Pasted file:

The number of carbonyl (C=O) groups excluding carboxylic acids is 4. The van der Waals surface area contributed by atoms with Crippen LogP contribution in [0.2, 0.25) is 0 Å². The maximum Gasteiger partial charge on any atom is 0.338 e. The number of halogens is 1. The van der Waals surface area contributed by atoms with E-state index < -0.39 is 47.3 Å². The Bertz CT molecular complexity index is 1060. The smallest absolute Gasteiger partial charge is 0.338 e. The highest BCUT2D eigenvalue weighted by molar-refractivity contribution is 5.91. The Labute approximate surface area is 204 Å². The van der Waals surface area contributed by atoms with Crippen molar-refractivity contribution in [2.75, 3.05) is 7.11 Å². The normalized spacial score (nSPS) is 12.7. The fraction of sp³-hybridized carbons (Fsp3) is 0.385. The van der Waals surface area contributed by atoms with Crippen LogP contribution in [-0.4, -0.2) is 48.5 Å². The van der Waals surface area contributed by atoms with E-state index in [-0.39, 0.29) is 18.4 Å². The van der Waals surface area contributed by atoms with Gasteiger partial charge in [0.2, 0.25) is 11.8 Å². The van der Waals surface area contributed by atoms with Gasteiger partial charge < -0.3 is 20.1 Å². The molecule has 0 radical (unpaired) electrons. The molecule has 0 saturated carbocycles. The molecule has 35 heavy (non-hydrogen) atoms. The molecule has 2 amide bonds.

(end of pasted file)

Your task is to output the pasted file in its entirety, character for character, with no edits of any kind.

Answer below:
The number of carbonyl (C=O) groups excluding carboxylic acids is 4. The van der Waals surface area contributed by atoms with Crippen LogP contribution in [0.2, 0.25) is 0 Å². The maximum Gasteiger partial charge on any atom is 0.338 e. The number of halogens is 1. The van der Waals surface area contributed by atoms with E-state index < -0.39 is 47.3 Å². The Bertz CT molecular complexity index is 1060. The smallest absolute Gasteiger partial charge is 0.338 e. The highest BCUT2D eigenvalue weighted by molar-refractivity contribution is 5.91. The Labute approximate surface area is 204 Å². The van der Waals surface area contributed by atoms with Crippen molar-refractivity contribution in [2.75, 3.05) is 7.11 Å². The normalized spacial score (nSPS) is 12.7. The fraction of sp³-hybridized carbons (Fsp3) is 0.385. The van der Waals surface area contributed by atoms with Crippen LogP contribution in [-0.4, -0.2) is 48.5 Å². The van der Waals surface area contributed by atoms with E-state index in [-0.39, 0.29) is 18.4 Å². The van der Waals surface area contributed by atoms with Gasteiger partial charge in [0.2, 0.25) is 11.8 Å². The van der Waals surface area contributed by atoms with Gasteiger partial charge < -0.3 is 20.1 Å². The molecule has 0 radical (unpaired) electrons. The molecule has 0 saturated carbocycles. The molecule has 35 heavy (non-hydrogen) atoms. The molecule has 2 amide bonds.